23 Nov, 2010, Sanus Compleo wrote in the 1st comment:
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pulse noun:
A. A regularly recurrent wave of distension in arteries that results from the progress through an artery of blood injected into the arterial system at each contraction of the ventricles of the heart.
B. The palpable beat resulting from such pulse as detected in a superficial artery.
Also: The number of such beats in a specified period of time (as one minute).

The name Pulse came to me after a good deal of musing, during a long period of time late one night. At the time, I didn't know quite what it meant to me – although through exploration I find it a name more and more suitable to the project that it has become associated with. Reflection on the word and the meaning itself, seems somewhat metaphorical to the story that has become entwined with the idea, having a Pulse is to still be alive. It is; after some thought, one of the most human aspects we encounter in day to day life. The world of which I will be opening up to you, to explore tonight, revolves around this concept – the concept of humanity.

Pulse is at once, a city and an entire world setting. It would be an acceptable place for a campaign adventure, and a mud setting, i believe. The city itself was built on the planet Earth, hidden away in a remote section of South America, away from civilization and the public eye. Construction began in the very late 19th century, and ended some time in the beginning of the 20th century. Some of the world's brightest and best minds of the era had been called upon to design pieces and parts of the city. In description, it is a megastructure; an entire city built upon a foundation of galvanized steel and concrete. It boasts a good number of support beams rising it some number of hundreds of feet from the sea level, where a flat six and two thirds mile long (And wide) platform is held up in the air.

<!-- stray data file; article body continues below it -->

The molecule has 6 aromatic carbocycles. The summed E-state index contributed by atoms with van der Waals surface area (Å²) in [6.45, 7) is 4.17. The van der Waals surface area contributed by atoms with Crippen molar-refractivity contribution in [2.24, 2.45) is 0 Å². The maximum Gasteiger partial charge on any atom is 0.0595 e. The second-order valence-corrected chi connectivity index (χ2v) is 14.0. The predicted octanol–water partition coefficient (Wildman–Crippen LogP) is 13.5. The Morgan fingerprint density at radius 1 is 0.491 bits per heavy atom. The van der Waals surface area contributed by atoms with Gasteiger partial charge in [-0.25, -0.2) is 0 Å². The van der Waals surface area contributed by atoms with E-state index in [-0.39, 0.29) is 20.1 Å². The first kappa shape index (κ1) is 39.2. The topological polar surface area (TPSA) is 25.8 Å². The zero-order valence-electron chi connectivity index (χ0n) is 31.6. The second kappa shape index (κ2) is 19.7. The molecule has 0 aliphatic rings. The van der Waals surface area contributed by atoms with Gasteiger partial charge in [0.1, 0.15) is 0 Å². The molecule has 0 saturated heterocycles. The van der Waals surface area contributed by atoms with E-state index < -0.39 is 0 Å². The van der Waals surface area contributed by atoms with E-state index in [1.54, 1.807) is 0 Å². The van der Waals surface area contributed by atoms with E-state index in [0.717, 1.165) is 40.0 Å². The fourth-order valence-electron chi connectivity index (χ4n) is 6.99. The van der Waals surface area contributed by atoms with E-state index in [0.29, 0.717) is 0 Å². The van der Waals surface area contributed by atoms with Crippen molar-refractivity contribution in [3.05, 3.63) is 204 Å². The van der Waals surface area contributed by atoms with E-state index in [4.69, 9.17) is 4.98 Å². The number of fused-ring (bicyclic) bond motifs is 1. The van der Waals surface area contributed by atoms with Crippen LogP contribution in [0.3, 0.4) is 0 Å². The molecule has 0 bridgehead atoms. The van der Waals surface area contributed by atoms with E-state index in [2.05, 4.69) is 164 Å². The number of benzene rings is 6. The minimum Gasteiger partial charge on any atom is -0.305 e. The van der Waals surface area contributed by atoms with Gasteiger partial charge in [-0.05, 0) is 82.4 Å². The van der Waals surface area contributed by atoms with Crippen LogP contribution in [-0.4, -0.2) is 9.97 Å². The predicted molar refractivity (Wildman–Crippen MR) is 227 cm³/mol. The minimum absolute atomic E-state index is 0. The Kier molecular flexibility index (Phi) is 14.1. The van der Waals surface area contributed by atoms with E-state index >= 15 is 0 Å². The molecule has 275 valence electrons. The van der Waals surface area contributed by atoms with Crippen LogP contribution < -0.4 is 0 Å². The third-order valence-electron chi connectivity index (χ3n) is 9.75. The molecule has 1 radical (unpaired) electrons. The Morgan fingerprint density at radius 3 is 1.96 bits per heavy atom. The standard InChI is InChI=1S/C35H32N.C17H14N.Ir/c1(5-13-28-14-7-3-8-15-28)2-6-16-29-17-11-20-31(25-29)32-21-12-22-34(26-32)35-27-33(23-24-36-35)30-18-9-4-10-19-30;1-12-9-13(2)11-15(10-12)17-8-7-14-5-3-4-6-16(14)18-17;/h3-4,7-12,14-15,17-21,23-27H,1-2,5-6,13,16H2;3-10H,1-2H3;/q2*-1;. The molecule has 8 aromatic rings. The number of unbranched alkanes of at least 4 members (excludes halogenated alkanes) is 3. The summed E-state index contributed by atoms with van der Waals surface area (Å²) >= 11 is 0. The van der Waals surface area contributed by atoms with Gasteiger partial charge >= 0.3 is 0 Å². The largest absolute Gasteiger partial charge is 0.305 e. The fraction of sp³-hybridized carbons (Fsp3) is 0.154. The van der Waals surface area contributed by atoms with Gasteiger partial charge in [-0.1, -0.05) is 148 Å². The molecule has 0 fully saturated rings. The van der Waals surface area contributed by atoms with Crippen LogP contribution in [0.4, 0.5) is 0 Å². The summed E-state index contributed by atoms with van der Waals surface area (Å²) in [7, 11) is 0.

Atop the first surface, is similarily the first city of Pulse, known as "Level One". Stacked on top of it, much like a high-rise structure, are six additional layers, totaling seven layers. Each layer contains an entire city, transport between the cities and in the cities consists of an elevator system, with manual service entrances, and a shuttling system, to get citizens to and from place to place on the individual layers. It's seven layers were designed to house almost fifteen million citizens (15,000,000). Every need was to be seen to, without the need to import food or goods. The concept of self sufficiency was a key point, and indeed necessary in the construction of Pulse. Vertical farms, designed by some of the most brilliant urban planners of the time, utilize fresh water brought from elsewhere in the city, and artificial lighting in order to grow a good amount of crops, and on some level raise herds of cattle. Mining drills of exceptional size dig down into the Earth to gather valuable materials and minerals, while large platforms on the edge support fishing.

The purpose behind Pulse is clear upon cursory research into the history of the world itself at the time. During the 1930's, a cataclysmic event altered the face of the planet, and indeed it's future entirely. The event itself, and what started it goes into even further into the story, although is presently to be kept secretive. The end result however, would be apparent to anyone who stepped into this new Earth. The sea level had risen some three hundred feet… Now lapping gently at the bottom of the great city, Pulse. This was the city's purpose, and it had been successful in achieving it's goal – The salvation of the human race… or at least a very small portion of it.

It is governed by a council of currently undefined origin (And number), that works in conjunction with a church figure – together they operate as a sort of divine rule. Other worships are strictly heretical in this society, which admittedly will drop a good demographic of people, and likely spark outrage to folks who have offended sensibilities by the way the church folk are portrayed, and how religion in general is portrayed. The have joint-appointed people who work as an 'elite police', as well as witch-hunters, who (From what I hear,) is drawn upon the Inquisition from the Warhammer 40k series. I hadn't known that at the time, and even dubbed them "Inquirers". From what I've seen however, the two groups drop similarities from that. The Inquirers are indeed holy warriors, and one of very few people on Pulse permitted to own and operate a lethal weapon; in fact, they get two. A hand-made revolver, and a longsword.